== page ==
What surprised me most about Columbia
While I was growing up, college seemed like a magical place where everyone wanted to argue about obscure movies, were thrilled to be learning new things and couldn’t wait to talk about them over dinner, and had completely different perspectives on life than I did.
Needless to say, this was indeed just “magical.”
I’ve had completely boring conversations with other students, where we could find nothing to talk about other than the weather, the slowness of the elevator, or a Columbia favorite–how tired we both were and how much work we had.
And, I’ve been in lectures where the professor expected so few people to show up that he had to book a different room for the exam because our classroom held less than half of the class.
I don’t say this to discourage anyone from coming here, or to hate on Columbia– my year here has been one of the happiest of my life.
But, I think it’s important that we recognize sometimes college, even if we’re talking about one in the Ivy League, isn’t always sweater vests and smiles.
And so, I present a list of the things, good and bad, that surprised me most about Columbia:
- Not everybody talks to everybody. I thought before I came here that I’d make friends sitting in classes, or recitation sections, but that doesn’t happen often. Even after a month or so of being here, I couldn’t believe that people purposely sat several seats apart. We do all go to school here, right?
- I meet new people every day. My mom had always told me that I’d be meeting people constantly at college, and I was skeptical. But I can tell you honestly I’ve made friends while I’ve been in the elevator, waiting on lines, or sitting in the library. For me personally, this is one of the things I love most about being here.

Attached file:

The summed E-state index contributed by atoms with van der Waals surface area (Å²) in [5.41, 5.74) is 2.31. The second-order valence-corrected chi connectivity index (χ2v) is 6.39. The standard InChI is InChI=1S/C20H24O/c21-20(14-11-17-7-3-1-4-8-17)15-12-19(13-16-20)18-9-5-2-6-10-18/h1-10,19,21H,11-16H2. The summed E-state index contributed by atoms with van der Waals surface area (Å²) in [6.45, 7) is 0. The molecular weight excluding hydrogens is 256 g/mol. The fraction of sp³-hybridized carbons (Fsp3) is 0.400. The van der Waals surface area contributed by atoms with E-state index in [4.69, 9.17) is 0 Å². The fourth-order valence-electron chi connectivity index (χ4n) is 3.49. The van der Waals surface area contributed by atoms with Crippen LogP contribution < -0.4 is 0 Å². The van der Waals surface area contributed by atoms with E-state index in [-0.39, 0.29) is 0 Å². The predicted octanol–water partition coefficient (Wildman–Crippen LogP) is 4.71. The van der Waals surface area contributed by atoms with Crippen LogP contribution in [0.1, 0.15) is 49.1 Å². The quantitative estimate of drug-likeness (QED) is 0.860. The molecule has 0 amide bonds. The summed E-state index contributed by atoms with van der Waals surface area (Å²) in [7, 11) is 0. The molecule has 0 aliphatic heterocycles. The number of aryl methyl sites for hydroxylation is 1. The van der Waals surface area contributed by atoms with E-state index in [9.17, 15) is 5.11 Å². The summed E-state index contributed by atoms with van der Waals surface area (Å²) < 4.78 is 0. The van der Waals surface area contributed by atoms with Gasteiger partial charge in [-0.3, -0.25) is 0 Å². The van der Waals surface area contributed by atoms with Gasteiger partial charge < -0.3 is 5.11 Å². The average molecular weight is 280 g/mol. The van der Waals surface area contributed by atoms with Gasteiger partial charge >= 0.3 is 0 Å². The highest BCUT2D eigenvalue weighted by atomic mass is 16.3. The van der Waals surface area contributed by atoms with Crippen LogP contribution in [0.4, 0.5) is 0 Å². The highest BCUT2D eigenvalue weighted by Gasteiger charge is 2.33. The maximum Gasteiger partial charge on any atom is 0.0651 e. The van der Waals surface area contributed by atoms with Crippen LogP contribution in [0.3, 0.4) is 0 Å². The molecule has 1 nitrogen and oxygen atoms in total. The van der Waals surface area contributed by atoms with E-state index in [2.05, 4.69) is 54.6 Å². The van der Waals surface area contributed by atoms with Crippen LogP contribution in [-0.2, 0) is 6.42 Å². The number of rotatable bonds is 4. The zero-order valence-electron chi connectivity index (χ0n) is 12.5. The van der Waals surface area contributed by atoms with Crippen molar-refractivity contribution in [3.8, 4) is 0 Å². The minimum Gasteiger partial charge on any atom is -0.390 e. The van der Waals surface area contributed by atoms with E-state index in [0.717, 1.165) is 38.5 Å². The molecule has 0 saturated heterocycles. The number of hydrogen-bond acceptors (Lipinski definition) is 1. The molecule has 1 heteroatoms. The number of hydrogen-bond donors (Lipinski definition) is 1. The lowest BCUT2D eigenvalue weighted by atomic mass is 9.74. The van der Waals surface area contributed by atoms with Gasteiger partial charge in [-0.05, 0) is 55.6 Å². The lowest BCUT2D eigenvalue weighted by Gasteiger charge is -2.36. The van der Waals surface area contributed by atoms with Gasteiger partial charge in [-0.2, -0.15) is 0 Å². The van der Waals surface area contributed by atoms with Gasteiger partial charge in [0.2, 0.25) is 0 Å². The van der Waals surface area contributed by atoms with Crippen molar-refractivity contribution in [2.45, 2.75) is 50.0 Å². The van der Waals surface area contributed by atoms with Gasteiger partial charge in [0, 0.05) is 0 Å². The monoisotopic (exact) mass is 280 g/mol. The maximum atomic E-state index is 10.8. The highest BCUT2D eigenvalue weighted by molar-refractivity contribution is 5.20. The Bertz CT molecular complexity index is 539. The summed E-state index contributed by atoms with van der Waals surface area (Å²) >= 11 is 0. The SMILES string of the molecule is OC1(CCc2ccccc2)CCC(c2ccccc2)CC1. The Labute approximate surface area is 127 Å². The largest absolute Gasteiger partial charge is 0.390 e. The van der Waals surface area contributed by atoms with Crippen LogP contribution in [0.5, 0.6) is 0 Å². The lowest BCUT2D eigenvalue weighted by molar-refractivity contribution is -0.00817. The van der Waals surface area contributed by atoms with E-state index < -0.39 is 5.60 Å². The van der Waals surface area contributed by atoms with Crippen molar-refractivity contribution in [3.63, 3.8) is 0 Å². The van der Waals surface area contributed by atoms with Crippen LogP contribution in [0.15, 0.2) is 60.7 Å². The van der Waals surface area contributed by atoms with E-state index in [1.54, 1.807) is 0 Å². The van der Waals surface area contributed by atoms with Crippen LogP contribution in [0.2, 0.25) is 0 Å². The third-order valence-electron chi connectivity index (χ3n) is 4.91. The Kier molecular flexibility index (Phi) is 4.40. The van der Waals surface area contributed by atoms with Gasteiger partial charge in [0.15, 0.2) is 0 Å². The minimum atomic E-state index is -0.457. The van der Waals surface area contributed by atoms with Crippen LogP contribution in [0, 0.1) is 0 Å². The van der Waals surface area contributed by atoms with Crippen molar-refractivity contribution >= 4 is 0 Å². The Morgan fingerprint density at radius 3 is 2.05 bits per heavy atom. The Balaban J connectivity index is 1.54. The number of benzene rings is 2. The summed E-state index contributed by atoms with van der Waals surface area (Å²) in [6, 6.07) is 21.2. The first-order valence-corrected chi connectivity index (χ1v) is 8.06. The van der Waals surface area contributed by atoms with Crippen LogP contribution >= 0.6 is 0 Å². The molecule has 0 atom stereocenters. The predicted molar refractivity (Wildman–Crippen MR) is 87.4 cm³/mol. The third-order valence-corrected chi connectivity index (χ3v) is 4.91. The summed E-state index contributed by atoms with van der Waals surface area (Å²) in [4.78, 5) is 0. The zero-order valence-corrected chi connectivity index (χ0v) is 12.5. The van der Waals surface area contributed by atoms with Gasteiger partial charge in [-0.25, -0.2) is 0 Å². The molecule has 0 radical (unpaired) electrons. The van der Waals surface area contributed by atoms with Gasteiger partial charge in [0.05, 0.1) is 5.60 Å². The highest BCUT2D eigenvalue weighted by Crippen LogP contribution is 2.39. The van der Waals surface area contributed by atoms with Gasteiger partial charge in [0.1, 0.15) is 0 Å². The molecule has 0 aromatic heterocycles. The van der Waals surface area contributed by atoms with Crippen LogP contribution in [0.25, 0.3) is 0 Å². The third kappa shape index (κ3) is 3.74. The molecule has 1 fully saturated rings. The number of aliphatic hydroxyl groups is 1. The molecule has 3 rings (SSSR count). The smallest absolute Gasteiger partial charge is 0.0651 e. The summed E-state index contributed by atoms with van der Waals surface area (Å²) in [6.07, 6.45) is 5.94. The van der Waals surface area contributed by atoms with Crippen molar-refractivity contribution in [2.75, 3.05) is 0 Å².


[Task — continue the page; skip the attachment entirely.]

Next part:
- People will not always remember you, and will not always say hello. Sometimes you’ll meet someone one weekend, see them the next day and do that awkward “I’m going to grin and see if you smile back and then we’ll both wave” and get nothing, and end up introducing yourself all over again the very next weekend. Some do it intentionally, and others really are just bad at keeping track of people. And that brings me to:
- Not everyone is like you. People are good at different things, and not everyone is able to remember names, or enjoys meeting new people, or has very much to say. Some are quiet and shy, and others are so friendly that you cringe and try to run away before you get another pat on the arm from basically a complete stranger. I’ve learned that you just have to roll with the punches, and that it’s a great thing that people are different. It’s pretty exciting not knowing if a conversation is going to be one of the most interesting you’ve ever had or one in which you’re so desperate to leave you tell someone you forgot you left the stove on.
First-Year Student Sounds Better Than Freshman is a weekly series on life as a first-year at Columbia that runs every Saturday.
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